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Faith: it's something we are
February 8, 2010
by Pastor David Herring, Dassel Church of Christ

Does church seem outdated, old, and groggy to you? Most of the time, it does to me.

I grew up sitting on a wooden pew with no cushions, singing spiritual songs from the late 1950s, and hearing sermons that had very little, or no relevance to my life. Not much of church made sense.

As I got older, I remained active in my church, but never really “clicked” with Christianity. It was something I did, instead of someone I was.

Church culture is very interesting. For a faith that constantly calls for change, the church really loves to be comfortable and stay the same.

We constantly call for changes in lifestyles, changes in situations, and changes in philosophies. But bring change through the doors of the church, and it’s a done deal.

So, how have we become this way? I think the answer is simple to state, yet hard to swallow. We love to have things our way.

“If I had it my way, I would . . . ” How many of us are guilty of that statement? How many of us are guilty for thinking that?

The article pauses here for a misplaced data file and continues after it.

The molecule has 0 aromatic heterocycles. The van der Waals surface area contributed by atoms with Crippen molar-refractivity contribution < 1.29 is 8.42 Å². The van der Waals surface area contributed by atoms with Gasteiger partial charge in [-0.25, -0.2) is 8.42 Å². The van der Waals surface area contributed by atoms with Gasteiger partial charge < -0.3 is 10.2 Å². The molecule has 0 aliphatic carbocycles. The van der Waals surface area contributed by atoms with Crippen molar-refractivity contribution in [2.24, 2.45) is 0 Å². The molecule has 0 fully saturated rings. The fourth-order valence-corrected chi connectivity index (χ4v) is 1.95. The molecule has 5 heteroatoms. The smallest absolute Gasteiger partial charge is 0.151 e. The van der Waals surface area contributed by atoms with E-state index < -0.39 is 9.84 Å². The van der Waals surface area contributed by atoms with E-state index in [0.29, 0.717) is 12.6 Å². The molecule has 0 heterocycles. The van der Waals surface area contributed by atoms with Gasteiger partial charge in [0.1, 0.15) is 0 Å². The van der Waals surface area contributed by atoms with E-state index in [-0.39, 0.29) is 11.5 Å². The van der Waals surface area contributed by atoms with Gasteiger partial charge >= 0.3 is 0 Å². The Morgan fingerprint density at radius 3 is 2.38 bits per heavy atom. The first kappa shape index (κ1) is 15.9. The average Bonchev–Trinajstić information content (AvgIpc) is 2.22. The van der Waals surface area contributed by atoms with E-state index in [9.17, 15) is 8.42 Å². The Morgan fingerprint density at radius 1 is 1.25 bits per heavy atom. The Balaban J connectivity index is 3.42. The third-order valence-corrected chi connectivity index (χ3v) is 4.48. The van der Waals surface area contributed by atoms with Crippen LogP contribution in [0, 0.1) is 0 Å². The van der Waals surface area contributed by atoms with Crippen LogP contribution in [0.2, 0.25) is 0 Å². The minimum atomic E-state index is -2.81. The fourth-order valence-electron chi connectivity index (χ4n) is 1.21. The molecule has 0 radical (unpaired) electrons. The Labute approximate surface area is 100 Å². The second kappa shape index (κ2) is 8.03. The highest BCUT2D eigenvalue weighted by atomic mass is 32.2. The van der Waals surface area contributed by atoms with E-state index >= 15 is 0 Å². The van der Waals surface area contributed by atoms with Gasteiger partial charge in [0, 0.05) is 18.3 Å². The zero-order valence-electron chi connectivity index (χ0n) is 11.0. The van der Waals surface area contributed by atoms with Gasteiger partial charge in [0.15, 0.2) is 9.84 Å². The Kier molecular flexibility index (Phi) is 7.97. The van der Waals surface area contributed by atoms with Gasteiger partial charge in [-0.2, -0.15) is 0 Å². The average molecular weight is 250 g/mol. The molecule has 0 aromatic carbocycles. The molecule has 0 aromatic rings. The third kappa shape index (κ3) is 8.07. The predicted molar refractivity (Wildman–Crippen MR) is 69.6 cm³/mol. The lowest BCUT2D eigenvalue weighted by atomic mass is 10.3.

Guilty.

Here’s the truth of the matter. It’s not about you. Say it with me – “It’s not about me.”

It’s about the body of Christ, all parts together. It’s about the lost. It’s about the people who don’t even want to come to church. It’s about all age groups. It’s about everything other than our selfish motives.

Scripture call for relevant preaching (just check out the book of Acts). It calls for serving one another (just check out Jesus washing his disciples feet). It even tells us nine times to sing a new song (not an old one) to the Lord.

Church leaders, it is time to seriously examine how we disciple God’s people.

Christians, it’s time to seriously consider if we are furthering the “culture” of the church or the “calling” of the church.

Non-church-goers, I ask that you don’t let church culture keep you away. There is an amazing and loving God.

I encourage you all to make your faith something you are, not something you do.

Not that there is anything wrong with wooden pews with no cushions, songs from the ‘50s, or dry sermons . . . .right?